A Comparison of The International Metric System & The English System of Measurement  




Conversion Table  
Multiply To Obtain  Multiply To Obtain  Multiply To Obtain  



Conversion Table 


Most of the commercial containers of
insecticides, fungicides, etc., give directions on using the chemical in 100
gallons of water. The following table can be used to determine the
quantity of chemical when using less than 100 gallons of spray. Example: If the directions say to use 2 gallons of chemical to every 100 gallons of water, but you plan to make up only 1 gallon, the chart below directs you to use 2 1/2 ounces of chemical to 1 gallon of water. 

Liquid Equivalent Table  


Solid Equivalent Table  


Soil Volume Equivalents  
Although soil volume is affected by the looseness of the soil mix, amount of packing and similar factors, the following information serves as a guide in soil preparation.  

Cubic Measure Linear Measure 16 ½ Feet or 660 Feet 5,280 Feet 
Dry Measure Square Measure 43,560 Square Feet 640 Acres = 1 Square Mile 
Volume Liquid Measure
*Level Spoonfuls 
Measuring Tables for Mixing Pesticide or
Foliar Spray The following table can be used to mix different amounts of a spray of the same mixture when using wettable powers. Example: If the label specifies that 3 lbs. of a wettable powder pestidie material are to be added to 100 gallons of water, then 1.5 T. of the pesticide material would make 1 gallon of similar spray mixture.
(The above measurements of WP are acceptable for practical purposes.) Tablespoon measurements will vary depending on the weight of the soluble powder. Tablespoons are really not intended for weight measurements and are offered solely as a convenience to the user. Different amounts of similar spray can be made from the following table, when liquid pesticide material (emulsifiable concentrates or EC) are used. When reducing the amount of spray mixture, be sure to stay in the right column and line as indicated above.
The above tables are strictly based on information that should be found on the label of the particular pesticide that will be used. For amounts of spray not listed, the tables above can be halved, doubled or by adding combinations as needed. Key for teaspoons and tablespoons:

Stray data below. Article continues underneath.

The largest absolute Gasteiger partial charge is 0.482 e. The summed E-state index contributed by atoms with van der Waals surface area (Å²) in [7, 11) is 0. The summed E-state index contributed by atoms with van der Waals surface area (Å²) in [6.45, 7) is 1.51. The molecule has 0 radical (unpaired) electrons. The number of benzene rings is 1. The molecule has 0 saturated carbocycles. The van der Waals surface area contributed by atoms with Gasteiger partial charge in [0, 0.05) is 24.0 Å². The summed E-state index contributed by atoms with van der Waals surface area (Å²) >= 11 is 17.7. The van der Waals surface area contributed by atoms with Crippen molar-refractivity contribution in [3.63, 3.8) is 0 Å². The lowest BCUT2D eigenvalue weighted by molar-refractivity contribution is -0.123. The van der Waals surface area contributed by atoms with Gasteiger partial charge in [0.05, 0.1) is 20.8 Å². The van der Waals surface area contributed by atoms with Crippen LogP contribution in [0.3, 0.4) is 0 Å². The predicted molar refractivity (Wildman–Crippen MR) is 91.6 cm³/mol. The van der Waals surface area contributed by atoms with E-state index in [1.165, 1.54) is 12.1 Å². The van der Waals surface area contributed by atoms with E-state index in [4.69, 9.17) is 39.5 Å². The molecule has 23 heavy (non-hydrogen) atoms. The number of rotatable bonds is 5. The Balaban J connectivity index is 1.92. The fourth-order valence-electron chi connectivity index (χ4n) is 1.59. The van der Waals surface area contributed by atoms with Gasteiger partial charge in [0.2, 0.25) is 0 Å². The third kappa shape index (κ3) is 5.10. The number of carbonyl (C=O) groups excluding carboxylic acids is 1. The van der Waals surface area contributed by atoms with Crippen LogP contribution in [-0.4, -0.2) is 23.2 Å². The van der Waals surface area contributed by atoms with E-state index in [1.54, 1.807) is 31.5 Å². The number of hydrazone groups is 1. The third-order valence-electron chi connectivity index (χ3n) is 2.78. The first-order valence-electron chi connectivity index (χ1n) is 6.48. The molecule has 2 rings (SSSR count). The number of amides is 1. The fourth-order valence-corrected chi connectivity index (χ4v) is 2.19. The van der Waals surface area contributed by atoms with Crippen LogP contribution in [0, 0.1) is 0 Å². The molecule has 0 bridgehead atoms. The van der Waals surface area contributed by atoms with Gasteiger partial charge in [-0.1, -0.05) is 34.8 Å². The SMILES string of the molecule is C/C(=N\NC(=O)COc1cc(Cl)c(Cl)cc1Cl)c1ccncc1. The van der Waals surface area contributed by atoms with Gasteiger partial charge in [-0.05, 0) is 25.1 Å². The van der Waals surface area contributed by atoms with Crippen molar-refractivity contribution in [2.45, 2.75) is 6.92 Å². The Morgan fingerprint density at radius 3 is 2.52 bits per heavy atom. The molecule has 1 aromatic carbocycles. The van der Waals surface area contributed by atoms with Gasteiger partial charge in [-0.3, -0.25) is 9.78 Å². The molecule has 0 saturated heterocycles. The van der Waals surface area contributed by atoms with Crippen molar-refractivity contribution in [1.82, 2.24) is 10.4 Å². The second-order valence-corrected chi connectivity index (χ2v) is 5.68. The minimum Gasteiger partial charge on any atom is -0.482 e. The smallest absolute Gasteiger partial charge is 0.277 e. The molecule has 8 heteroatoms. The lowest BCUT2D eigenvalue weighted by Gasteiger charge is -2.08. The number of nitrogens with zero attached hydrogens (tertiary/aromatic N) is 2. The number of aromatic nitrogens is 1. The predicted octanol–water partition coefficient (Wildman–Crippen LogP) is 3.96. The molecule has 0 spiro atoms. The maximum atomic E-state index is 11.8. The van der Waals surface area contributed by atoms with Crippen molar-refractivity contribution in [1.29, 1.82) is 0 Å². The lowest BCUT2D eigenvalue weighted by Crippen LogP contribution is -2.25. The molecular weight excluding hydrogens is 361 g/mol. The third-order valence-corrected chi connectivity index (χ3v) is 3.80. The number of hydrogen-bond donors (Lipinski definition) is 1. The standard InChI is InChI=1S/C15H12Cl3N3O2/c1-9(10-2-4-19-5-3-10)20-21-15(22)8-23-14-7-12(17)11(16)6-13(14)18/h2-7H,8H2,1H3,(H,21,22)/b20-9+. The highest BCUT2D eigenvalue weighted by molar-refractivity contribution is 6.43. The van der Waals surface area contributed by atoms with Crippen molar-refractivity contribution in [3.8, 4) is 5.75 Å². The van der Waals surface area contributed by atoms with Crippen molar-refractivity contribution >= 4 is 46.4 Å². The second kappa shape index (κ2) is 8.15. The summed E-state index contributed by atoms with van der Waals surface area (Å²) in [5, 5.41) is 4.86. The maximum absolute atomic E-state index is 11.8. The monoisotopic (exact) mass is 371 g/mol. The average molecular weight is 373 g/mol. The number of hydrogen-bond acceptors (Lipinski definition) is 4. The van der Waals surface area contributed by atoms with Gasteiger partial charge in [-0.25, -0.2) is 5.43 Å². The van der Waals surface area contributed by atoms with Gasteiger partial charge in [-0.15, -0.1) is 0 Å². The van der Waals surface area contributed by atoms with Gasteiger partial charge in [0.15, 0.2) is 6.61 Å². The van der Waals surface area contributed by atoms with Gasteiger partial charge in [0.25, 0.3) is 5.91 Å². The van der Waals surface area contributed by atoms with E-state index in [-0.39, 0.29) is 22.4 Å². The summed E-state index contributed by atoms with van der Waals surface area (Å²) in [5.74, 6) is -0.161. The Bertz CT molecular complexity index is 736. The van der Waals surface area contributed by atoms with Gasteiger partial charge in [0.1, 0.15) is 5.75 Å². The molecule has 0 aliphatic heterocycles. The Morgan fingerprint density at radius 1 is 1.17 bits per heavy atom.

Calibrating Pesticide &
Foliar Feed Equipment The first step in calibrating spraying, dusting or granulating equipment is to read the entire label of the pesticide you are about to use. Then decide on the dosage listed on the label that fits the needs for controlling that particular pest. Next follow this check list: 1. Select nozzles to provide
the proper application rate within the recommended range of pressures. Calibration of Hand Sprayers (Single Nozzle).
Example: To determine rate for wettable powder in hand sprayer when using package directions that call for making large amounts of diluted finish spray note this example. If the package says to add 2 pounds of soluble concentrate to 55 gallons of water and your back pack sprayer holds only 3 gallons of water, you must first convert the pounds to ounces. In this case 2 pounds = 32 dry ounces. Multiply the 32 ounces by the capacity of the back pack sprayer, which in this case is 3 gallons. Next, multiply that answer by the 55 gallons and you will have your ounces in dry ounces. 32 times 3 divided by 55 = 1.745 ounces of dry concentrate needed for the three gallon sprayer. 2 lbs x 55
gallons
x 3
gallon sprayer

Problem solving: Percentage Active Ingredient  
1. To determine the percentage of active ingredient in a
spray mixture: Formula:
(lbs. insecticide used) x (% active ingredient) Example: Eight pounds of Captan 50 percent wettable powder were mixed in 100 gallons of water. What percentage of Captan did the finished spray contain?
8 x 50 =
0.48% Captan
2. To determine the pounds of wettable powder needed to mix a spray contain a given percentage of active ingredients: Formula: (gallons of
spray wanted) x (% active ingredient wanted) x (8.3 lbs.) Example: Start with the gallons of finished diluted spray you wish to make and multiply it by the percentage of active ingredient you wish the finished spray to have. Take that number and multiply it by the weight of 1 gallon of water (8.3 lbs.), then divide that number by the percentage of active ingredient listed on the dry concentrate package. Example: How many pounds of Lindane 25 percent wettable powder are needed to make 100 gallons of spray containing 0.03 percent Lindane?
100 x 0.03 x 8.3 =
1.0 lb.
3. To determine the gallons of emulsifiable concentrate needed to mix a spray containing a given percentage of active ingredient: Formula: (gallons of
spray wanted) x (% active ingredient wanted) x (8.3 lbs) Example: How many gallons of 25 percent emulsifiable concentrate (2 pounds per gallon) are needed to make 100 gallons of spray containing 0.25 percent insecticide?
100 x 0.25 x 8.3
= 1.04 gallons